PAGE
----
In his work with the world’s top retail brands, Hoyne likes to pose a simple question. “I ask, ‘do you believe that some customers are more valuable than other customers?’ 

“When they say yes, I ask why they’re investing in all customers equally.”

A successful LTV optimization strategy for ecommerce will focus on what makes the high-value customers so unique. “It’s all in the transaction data,” says Hoyne. “It’s what they’re doing on your site and allowing the data to show you the behaviors of your high value customers.”

That’s part one. Part two is how to act on these insights. How can you promote the right products to high-value customers, or engage with them differently? On the flip side, what about the experience is actually detracting from LTV?

3. Apply the Data (No, Really)

“Take 100 decisions that you may make in a day and six that you make will be made based on data. More than half will be made based on intuition,” says Hoyne. He’s alluding to the idea that retailers are perhaps less data-driven than they think—and that even a small step in the right direction can have terrific outcomes. 

To get there, ecommerce executives need to double down on first-party data

“It’s understanding your customer—information about their expectations, needs, and interests—so you can personalize that experience,” says Hoyne. All it takes is knowing just a little bit more about customers than the competition. 

The good news is that machine learning (ML) can observe a lot of these behaviors. The key is applying that data through automation and ML in next-generation ways. This often requires a human touch. 

Sure, you can recommend batteries to somebody buying a toy online. But what about the products they’re unlikely to discover on their own, but that increase the chances of an incremental purchase?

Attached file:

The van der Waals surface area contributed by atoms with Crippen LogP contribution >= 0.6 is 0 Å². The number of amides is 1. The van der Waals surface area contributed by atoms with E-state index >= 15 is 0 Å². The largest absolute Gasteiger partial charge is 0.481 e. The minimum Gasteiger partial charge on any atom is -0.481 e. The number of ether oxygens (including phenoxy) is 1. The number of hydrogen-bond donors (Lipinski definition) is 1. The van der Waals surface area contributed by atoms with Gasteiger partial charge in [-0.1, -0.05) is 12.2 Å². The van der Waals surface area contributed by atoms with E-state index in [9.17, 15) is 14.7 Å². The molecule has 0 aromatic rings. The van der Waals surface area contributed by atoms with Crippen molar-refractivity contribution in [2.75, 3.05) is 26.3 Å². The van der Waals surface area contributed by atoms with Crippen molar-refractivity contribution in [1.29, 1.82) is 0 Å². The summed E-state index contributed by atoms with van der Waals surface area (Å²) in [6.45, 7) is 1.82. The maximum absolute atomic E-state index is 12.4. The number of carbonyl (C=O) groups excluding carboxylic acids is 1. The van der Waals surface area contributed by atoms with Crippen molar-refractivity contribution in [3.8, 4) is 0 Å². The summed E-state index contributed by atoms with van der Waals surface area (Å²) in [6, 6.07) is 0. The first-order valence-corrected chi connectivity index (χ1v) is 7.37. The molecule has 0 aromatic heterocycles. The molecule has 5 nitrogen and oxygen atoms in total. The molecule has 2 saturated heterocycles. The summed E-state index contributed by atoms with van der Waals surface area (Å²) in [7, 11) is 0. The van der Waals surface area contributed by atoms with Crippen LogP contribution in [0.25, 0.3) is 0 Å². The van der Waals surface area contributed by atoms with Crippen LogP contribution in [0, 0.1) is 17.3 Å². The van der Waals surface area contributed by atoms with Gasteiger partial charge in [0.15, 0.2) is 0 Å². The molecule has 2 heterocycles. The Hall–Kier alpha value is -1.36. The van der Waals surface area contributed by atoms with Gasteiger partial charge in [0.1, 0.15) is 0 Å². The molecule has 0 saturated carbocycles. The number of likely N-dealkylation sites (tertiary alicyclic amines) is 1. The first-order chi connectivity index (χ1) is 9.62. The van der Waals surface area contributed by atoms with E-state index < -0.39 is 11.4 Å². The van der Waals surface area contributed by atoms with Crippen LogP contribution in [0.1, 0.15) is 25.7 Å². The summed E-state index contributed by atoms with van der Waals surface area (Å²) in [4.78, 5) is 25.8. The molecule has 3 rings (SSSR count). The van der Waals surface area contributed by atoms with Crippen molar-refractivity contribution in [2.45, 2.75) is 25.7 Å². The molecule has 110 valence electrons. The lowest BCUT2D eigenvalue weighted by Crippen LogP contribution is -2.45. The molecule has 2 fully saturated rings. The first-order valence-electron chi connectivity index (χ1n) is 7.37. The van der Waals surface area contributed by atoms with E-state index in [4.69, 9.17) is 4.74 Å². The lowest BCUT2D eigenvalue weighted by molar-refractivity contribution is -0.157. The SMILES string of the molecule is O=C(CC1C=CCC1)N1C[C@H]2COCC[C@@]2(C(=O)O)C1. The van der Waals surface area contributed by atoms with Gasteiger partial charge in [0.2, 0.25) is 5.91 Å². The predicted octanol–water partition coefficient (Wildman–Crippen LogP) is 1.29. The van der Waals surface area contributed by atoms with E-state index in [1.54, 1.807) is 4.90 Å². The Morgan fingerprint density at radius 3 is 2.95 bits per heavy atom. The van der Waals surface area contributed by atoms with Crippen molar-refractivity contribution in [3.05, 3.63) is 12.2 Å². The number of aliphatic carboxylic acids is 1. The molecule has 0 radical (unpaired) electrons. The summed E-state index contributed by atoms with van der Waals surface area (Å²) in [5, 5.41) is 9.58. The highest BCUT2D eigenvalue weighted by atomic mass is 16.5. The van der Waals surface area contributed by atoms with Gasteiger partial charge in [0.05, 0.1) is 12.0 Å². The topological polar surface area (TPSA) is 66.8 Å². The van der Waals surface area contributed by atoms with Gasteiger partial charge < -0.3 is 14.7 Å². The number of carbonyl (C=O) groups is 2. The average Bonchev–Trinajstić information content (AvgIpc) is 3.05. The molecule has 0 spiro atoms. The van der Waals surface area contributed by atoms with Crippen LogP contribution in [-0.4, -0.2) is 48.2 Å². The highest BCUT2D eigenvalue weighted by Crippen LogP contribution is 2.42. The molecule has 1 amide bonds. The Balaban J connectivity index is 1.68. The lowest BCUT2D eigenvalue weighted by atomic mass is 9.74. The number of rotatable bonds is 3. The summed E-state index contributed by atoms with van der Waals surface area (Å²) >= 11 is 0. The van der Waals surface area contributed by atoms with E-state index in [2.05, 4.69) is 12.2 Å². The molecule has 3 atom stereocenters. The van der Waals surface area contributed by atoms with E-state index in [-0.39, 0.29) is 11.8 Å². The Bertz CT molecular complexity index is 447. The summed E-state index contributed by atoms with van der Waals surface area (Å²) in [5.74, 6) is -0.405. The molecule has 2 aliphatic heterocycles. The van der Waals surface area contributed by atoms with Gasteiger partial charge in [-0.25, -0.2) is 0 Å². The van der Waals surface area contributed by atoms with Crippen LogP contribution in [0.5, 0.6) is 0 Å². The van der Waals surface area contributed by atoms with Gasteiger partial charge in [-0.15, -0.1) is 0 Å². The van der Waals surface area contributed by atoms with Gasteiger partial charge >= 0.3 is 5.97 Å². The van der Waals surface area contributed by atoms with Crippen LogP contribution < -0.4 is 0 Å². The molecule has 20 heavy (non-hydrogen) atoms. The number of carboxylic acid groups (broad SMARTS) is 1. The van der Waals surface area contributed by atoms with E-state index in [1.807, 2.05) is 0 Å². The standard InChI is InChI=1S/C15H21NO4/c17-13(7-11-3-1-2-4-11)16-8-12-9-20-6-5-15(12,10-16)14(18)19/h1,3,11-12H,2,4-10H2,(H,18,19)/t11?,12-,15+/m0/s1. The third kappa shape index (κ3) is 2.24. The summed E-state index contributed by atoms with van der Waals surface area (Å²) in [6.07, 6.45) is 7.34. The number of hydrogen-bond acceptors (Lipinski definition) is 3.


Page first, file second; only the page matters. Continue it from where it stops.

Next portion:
4. Test More and Learn From the Results

It’s remarkable how many organizations don’t test enough because their people don’t have enough time. People have hypotheses about what drives value long term, sure, but they’re too heads-down on their day-to-day work to act on them.

Yet Hoyne argues that gaining the edge in ecommerce depends on how fast you can test and how many tests you can run. In his view, experimentation can’t be haphazard, nor wishful thinking—it needs to be an embedded process. 

From their teams, executives should ask for (and incentivize) more than just hypotheses. Ask for and collect:

  1. The hypothesis
  2. The observed data
  3. How to test the hypothesis
  4. What the company would do differently if the hypothesis is true

From there, says Hoyne, executives have a list of viable hypotheses to work with. At which point it’s their responsibility to find and alleviate the bottlenecks preventing these tests from being carried out.

“Most retailers run three to four tests a quarter,” he says. “If you can find a way to generate six, you’ve doubled the rate of innovation.”

Beyond increasing their volume of quality tests, the top ecommerce companies do two other important things: 

  • Run tests side by side
  • Go back and learn from the tests, even those that fail
Fill the gaps in your testing knowledgeBlog: A/B Testing Concepts List: Your Must-Read Guide to Online Experiments’ Terminology